“His is no vague and meaningless injunction to these Thessalonian Christians. He well knew that they knew the inner conflict of the human spirit and the fears without in the common day. They had suffered cruelly for their faith. They had lately stood – some of them – beside the open grave of loved ones. They lived and wrought in an atmosphere charged with hostility to their faith. They mingled with men who had scant sympathy for them in their struggles and small concern for their standards of conduct. And knowing all this the apostle says to them. ‘In everything give thanks.’ is there then an angle in the circle of every event in life and in every experience of the Christian from which life may be fairly viewed and real gratitude be felt and expressed? Paul says – Yes. And his words ring out a challenge even to the well trained and well meaning spirit of the man who is emancipated from the sin of ingratitude – the commonest of the common sins. It is God’s will that this should be so. It is so in Jesus, who was an example of holy living as well as the sacrifice for sin.
“He gave thanks for the common bread, turning the ordinary meal into a sacrament of praise. He gave thanks, when rejected by the wise and prudent, that babes received his message and rejoiced with him in the Father. He gave thanks at the grave of his friend Lazarus that God hears prayer always. The great apostle had received his Master’s spirit. What a giver of thanks was he! He cultivated assiduously the noble art of thanksgiving, and his written words are luminous with unaffected praise. Grant all this – but what a far cry from Paul to these troublous days. May it still be true that in everything the child of God may give thanks? Why not? If God be our Father: if He be more precious than anything He gives or anything He withholds, if ‘wisdom and love in secret fellowship still guide our world’s wandering’ why need we be confounded? To be specific – is it not a good time just now to be thankful for God’s Reserves – the bannered hosts that He will summon to his far flung battle line? He has men and women to match his mountains. He has seven times seven thousand who have not bowed the knee to Baal. Men may say – No God and no Master – but He knows all and will make the wrath of man to praise Him.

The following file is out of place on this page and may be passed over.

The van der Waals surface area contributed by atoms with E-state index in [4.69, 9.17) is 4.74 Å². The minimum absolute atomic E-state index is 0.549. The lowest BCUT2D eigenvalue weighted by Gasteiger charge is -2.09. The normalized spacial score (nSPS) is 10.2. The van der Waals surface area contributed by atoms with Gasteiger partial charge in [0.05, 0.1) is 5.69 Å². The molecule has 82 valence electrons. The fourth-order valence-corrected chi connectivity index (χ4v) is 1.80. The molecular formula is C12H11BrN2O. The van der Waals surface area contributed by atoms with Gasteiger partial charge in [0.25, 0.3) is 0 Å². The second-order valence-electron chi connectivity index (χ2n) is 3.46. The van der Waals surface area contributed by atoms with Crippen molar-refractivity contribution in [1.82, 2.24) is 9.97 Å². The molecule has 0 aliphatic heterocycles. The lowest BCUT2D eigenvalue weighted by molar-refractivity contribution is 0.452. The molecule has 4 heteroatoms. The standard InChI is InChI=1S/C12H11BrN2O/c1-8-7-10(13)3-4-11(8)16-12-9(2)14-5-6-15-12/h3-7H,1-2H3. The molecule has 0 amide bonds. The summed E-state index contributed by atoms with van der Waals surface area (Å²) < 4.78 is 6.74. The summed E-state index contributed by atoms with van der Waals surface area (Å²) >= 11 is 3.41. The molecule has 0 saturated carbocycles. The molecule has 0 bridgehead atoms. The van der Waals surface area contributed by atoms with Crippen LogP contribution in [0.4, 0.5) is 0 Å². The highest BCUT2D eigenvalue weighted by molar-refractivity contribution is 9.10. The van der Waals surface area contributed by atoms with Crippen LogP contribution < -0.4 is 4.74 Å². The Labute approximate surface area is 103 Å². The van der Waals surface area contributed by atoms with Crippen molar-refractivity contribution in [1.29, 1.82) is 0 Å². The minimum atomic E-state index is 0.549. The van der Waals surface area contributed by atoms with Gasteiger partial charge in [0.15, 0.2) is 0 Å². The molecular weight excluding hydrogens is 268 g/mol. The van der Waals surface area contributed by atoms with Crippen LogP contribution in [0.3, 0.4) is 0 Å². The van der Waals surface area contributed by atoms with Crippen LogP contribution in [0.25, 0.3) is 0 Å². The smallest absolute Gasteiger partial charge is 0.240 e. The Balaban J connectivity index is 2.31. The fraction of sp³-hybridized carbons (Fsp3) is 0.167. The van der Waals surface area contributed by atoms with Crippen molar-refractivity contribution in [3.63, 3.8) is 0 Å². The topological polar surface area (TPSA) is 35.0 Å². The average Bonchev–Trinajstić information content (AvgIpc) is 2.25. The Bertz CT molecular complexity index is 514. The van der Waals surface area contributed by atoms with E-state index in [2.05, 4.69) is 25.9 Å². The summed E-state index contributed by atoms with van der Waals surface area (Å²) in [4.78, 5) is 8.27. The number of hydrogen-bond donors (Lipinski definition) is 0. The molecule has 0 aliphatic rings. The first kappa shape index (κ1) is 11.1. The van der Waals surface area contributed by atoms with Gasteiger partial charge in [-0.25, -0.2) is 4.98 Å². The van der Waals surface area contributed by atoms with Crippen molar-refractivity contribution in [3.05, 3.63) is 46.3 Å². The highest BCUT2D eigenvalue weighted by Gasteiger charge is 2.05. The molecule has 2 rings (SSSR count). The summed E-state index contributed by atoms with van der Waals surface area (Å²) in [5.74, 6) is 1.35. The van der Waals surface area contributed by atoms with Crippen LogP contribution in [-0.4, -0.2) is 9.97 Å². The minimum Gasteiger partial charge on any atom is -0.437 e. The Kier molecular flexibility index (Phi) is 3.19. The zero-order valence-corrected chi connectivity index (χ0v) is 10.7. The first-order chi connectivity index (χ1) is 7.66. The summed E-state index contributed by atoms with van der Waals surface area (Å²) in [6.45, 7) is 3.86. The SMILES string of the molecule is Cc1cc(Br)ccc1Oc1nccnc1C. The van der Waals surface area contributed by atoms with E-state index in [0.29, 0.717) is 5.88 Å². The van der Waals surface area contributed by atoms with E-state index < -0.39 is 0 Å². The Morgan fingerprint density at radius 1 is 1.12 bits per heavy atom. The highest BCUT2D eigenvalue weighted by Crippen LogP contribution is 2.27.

“Is it not well also to remember with abounding thankfulness that the church of God is out in pursuit of big things, seeing more clearly than ever before the world program of the Master. ‘A broken and troubled world calls for deliverance.’ God’s people are saying with new emphasis – Here am I. Send me. We may be thankful too that the issue is being more clearly drawn. God or mammon. The Man of Nazareth or Karl Marx. The indifferent, the sluggish, the slacker will be challenged. He must take sides.”